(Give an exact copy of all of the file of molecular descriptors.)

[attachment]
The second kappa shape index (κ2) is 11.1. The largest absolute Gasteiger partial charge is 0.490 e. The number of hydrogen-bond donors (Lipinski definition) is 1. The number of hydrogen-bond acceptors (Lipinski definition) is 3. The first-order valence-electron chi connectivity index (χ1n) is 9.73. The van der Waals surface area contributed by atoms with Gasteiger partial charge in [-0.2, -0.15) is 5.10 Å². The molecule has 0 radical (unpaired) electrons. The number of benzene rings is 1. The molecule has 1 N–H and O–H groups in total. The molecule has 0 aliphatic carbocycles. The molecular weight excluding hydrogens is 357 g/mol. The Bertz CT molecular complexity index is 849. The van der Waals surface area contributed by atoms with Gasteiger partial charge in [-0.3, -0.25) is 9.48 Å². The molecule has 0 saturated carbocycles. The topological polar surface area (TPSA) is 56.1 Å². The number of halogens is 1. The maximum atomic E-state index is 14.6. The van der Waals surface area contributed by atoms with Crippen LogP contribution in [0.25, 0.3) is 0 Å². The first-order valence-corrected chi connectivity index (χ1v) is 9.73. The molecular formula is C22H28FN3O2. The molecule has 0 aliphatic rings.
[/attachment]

The second kappa shape index (κ2) is 11.1. The largest absolute Gasteiger partial charge is 0.490 e. The number of hydrogen-bond donors (Lipinski definition) is 1. The number of hydrogen-bond acceptors (Lipinski definition) is 3. The first-order valence-electron chi connectivity index (χ1n) is 9.73. The van der Waals surface area contributed by atoms with Gasteiger partial charge in [-0.2, -0.15) is 5.10 Å². The molecule has 0 radical (unpaired) electrons. The number of benzene rings is 1. The molecule has 1 N–H and O–H groups in total. The molecule has 0 aliphatic carbocycles. The molecular weight excluding hydrogens is 357 g/mol. The Bertz CT molecular complexity index is 849. The van der Waals surface area contributed by atoms with Gasteiger partial charge in [-0.3, -0.25) is 9.48 Å². The molecule has 0 saturated carbocycles. The topological polar surface area (TPSA) is 56.1 Å². The number of halogens is 1. The maximum atomic E-state index is 14.6. The van der Waals surface area contributed by atoms with Crippen LogP contribution in [0.25, 0.3) is 0 Å². The first-order valence-corrected chi connectivity index (χ1v) is 9.73. The molecular formula is C22H28FN3O2. The molecule has 0 aliphatic rings.